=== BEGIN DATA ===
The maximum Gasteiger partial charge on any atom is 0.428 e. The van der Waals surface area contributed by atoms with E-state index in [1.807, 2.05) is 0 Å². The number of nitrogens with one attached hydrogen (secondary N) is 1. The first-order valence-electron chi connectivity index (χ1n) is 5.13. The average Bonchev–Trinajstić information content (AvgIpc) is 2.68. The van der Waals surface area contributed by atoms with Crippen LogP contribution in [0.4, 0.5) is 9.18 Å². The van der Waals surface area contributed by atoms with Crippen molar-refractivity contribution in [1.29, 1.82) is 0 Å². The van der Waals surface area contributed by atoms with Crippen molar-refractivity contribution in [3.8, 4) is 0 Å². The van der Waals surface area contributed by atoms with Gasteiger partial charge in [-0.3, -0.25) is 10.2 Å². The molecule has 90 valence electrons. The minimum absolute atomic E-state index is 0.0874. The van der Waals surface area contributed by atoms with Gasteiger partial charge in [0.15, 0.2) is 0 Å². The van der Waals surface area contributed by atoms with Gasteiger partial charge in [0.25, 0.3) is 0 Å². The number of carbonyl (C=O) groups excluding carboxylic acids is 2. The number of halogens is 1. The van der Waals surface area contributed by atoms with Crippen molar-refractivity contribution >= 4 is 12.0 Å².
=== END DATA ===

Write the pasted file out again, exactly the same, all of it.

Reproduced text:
The maximum Gasteiger partial charge on any atom is 0.428 e. The van der Waals surface area contributed by atoms with E-state index in [1.807, 2.05) is 0 Å². The number of nitrogens with one attached hydrogen (secondary N) is 1. The first-order valence-electron chi connectivity index (χ1n) is 5.13. The average Bonchev–Trinajstić information content (AvgIpc) is 2.68. The van der Waals surface area contributed by atoms with Crippen LogP contribution in [0.4, 0.5) is 9.18 Å². The van der Waals surface area contributed by atoms with Crippen molar-refractivity contribution in [1.29, 1.82) is 0 Å². The van der Waals surface area contributed by atoms with Crippen molar-refractivity contribution in [3.8, 4) is 0 Å². The van der Waals surface area contributed by atoms with Gasteiger partial charge in [-0.3, -0.25) is 10.2 Å². The molecule has 90 valence electrons. The minimum absolute atomic E-state index is 0.0874. The van der Waals surface area contributed by atoms with Gasteiger partial charge in [0.15, 0.2) is 0 Å². The van der Waals surface area contributed by atoms with Gasteiger partial charge in [0.25, 0.3) is 0 Å². The number of carbonyl (C=O) groups excluding carboxylic acids is 2. The number of halogens is 1. The van der Waals surface area contributed by atoms with Crippen molar-refractivity contribution >= 4 is 12.0 Å².